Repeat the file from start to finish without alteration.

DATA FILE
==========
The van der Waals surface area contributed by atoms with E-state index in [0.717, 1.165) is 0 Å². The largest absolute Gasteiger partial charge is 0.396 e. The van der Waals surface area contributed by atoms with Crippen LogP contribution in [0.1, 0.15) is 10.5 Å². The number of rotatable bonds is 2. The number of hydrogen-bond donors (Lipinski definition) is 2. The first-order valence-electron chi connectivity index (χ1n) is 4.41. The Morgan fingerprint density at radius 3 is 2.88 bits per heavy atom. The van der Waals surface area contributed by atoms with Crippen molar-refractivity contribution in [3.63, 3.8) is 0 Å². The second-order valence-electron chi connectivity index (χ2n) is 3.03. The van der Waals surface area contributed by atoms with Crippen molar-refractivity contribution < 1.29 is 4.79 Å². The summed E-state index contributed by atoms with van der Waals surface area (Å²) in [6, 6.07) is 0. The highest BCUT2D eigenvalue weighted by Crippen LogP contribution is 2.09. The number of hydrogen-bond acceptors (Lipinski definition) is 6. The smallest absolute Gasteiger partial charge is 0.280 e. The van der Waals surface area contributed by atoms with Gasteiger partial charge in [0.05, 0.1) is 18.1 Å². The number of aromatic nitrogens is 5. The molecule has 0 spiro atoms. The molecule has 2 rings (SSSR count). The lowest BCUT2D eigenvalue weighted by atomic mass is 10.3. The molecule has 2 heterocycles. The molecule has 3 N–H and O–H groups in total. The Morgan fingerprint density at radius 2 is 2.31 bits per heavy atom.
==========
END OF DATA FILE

The van der Waals surface area contributed by atoms with E-state index in [0.717, 1.165) is 0 Å². The largest absolute Gasteiger partial charge is 0.396 e. The van der Waals surface area contributed by atoms with Crippen LogP contribution in [0.1, 0.15) is 10.5 Å². The number of rotatable bonds is 2. The number of hydrogen-bond donors (Lipinski definition) is 2. The first-order valence-electron chi connectivity index (χ1n) is 4.41. The Morgan fingerprint density at radius 3 is 2.88 bits per heavy atom. The van der Waals surface area contributed by atoms with Crippen molar-refractivity contribution in [3.63, 3.8) is 0 Å². The second-order valence-electron chi connectivity index (χ2n) is 3.03. The van der Waals surface area contributed by atoms with Crippen molar-refractivity contribution < 1.29 is 4.79 Å². The summed E-state index contributed by atoms with van der Waals surface area (Å²) in [6, 6.07) is 0. The highest BCUT2D eigenvalue weighted by Crippen LogP contribution is 2.09. The number of hydrogen-bond acceptors (Lipinski definition) is 6. The smallest absolute Gasteiger partial charge is 0.280 e. The van der Waals surface area contributed by atoms with Gasteiger partial charge in [0.05, 0.1) is 18.1 Å². The number of aromatic nitrogens is 5. The molecule has 0 spiro atoms. The molecule has 2 rings (SSSR count). The lowest BCUT2D eigenvalue weighted by atomic mass is 10.3. The molecule has 2 heterocycles. The molecule has 3 N–H and O–H groups in total. The Morgan fingerprint density at radius 2 is 2.31 bits per heavy atom.